How to Become a Construction Manager
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- Construction management requires a strong foundation in math and engineering.
- Aspiring construction managers study construction management, business, or engineering.
- Some states may require a state license, and professional credentials are available.
Construction managers oversee building projects from start to finish. They work on both residential and commercial builds, as well as infrastructure projects like roadways, bridges, and tunnels. Construction managers need a bachelor's degree and construction experience. Degrees in business, engineering, and construction can lead to entry-level jobs. These construction specialists need organizational, customer service, and budgeting skills.
On-the-job training can supplement skills gained from a construction management degree. Many work in residential and commercial construction companies or heavy construction firms. About 36% of construction managers own their own business. Read on to learn how to become a construction manager.
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What Does a Construction Manager Do?
Construction Manager Responsibilities
- Prepare construction bids based on projected supply and labor costs
- Review blueprints or construction plans to determine the scope of work and project timelines
- Prepare permit applications and ensure compliance with building codes and inspections
- Oversee construction activities and supervise staff
- Purchase materials and negotiate with suppliers to ensure timely delivery
Construction managers typically begin as construction supervisors or assistant construction managers. On-the-job training or an advanced degree prepares a construction manager to take on more responsibility for projects. Expect to spend time in the office and at job sites, with hours that may vary due to deadlines and project needs.
Construction managers with experience and additional education may move into project management or construction superintendent jobs. Professionals in leadership positions are responsible for finding jobs, completing bids, and supervising employees.
The Bureau of Labor Statistics (BLS) projects an 11% increase in construction management employment from 2020-2030. The projected growth is linked to a need for more homes, hospitals, schools, and infrastructure projects like roads and water systems.
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What Are the Steps to Become a Construction Manager?
A construction management degree can provide a strong foundation for successful construction management careers. Classes cover business duties, building processes, and emerging technology like green energy. However, new construction managers must also learn about construction processes and gain on-the-job experience.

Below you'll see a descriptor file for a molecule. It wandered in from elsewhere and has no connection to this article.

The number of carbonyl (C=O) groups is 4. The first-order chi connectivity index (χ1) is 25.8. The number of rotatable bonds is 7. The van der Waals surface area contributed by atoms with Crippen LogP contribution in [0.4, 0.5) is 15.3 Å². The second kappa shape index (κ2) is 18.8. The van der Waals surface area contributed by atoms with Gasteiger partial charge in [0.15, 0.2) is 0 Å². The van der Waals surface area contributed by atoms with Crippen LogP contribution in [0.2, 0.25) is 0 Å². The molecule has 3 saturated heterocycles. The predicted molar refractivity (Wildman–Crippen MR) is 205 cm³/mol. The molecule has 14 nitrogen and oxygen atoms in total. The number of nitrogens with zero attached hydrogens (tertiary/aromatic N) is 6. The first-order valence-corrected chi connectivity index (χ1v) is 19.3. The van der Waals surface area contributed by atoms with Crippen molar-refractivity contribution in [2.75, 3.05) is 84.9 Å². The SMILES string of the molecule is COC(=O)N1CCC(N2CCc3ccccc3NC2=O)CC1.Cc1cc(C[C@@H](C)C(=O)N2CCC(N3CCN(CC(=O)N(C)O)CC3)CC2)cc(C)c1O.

Step 1: Earn a Bachelor's Degree in Construction Management
Earning a bachelor's in construction management typically requires 120 credits, including general education requirements and construction management courses. Online programs usually do not require on-campus attendance. Learners may also pursue degrees in business management or engineering.
A construction management degree requires a strong foundation in math and engineering. Classes may include construction finance, cost estimating, and soils in construction.
Students also develop important skills related to time management, communication, and organization. Schools may offer electives or degree concentrations in topics such as residential construction management or commercial construction management. Many schools incorporate hands-on learning through co-op or internship programs.
Students may pursue construction management degrees in standalone programs or in divisions of a school of engineering or business. Some schools may offer credit for prior learning, skilled trades training, or professional experience. This credit can reduce the time required to complete a bachelor's in construction management.
Step 2: Get an Entry-Level Construction Management Job or Apprenticeship
After completing your construction management degree program, you can apply for jobs or seek out an apprentice program. Apprenticeships offer on-the-job training, allowing you to earn a paycheck while learning. Job titles for early career professionals may include:
- Field Coordinator
- Assistant Project Manager
- Construction Estimator
Job applicants need a resume and professional references. An entry-level construction manager earns an average of $59,710, according to Payscale data from August 2022. Pay increases to $66,840, as of August 2022, for construction managers with 1-4 years experience.
Students having difficulty finding an entry-level position may contact their school's career services office or connect with alumni. Some schools offer college-to-career bridge programs to help students find employment, or they offer internship opportunities for new graduates.
Step 3: Earn Your Master's of Construction Management
After gaining professional experience in the construction industry, students may pursue a master's in construction management. A master's degree program can also help career changers prepare for a new line of work. Master's programs typically require two years to complete.
Many schools offer online master's in construction management degree programs. Some schools offer an MBA with a construction management concentration. According to the National Center for Education Statistics (NCES), graduate tuition and fees averaged $19,792 a year in 2019-2020. Many students take out loans to cover the costs, though schools may offer fellowships or scholarships.
The curriculum incorporates business, technology, and management, with opportunities to tailor the degree to individual career goals. Popular concentrations include:
- Facility Management
- Sustainability and Green Construction
- Project Management
- Real Estate Development
Students may also consider a graduate certificate program, which typically requires one year.
Step 4: Get a Job as a Construction Manager
Individuals can leverage their education and work experience to find construction management jobs. Job titles may include:
- Safety Director
- Operations Manager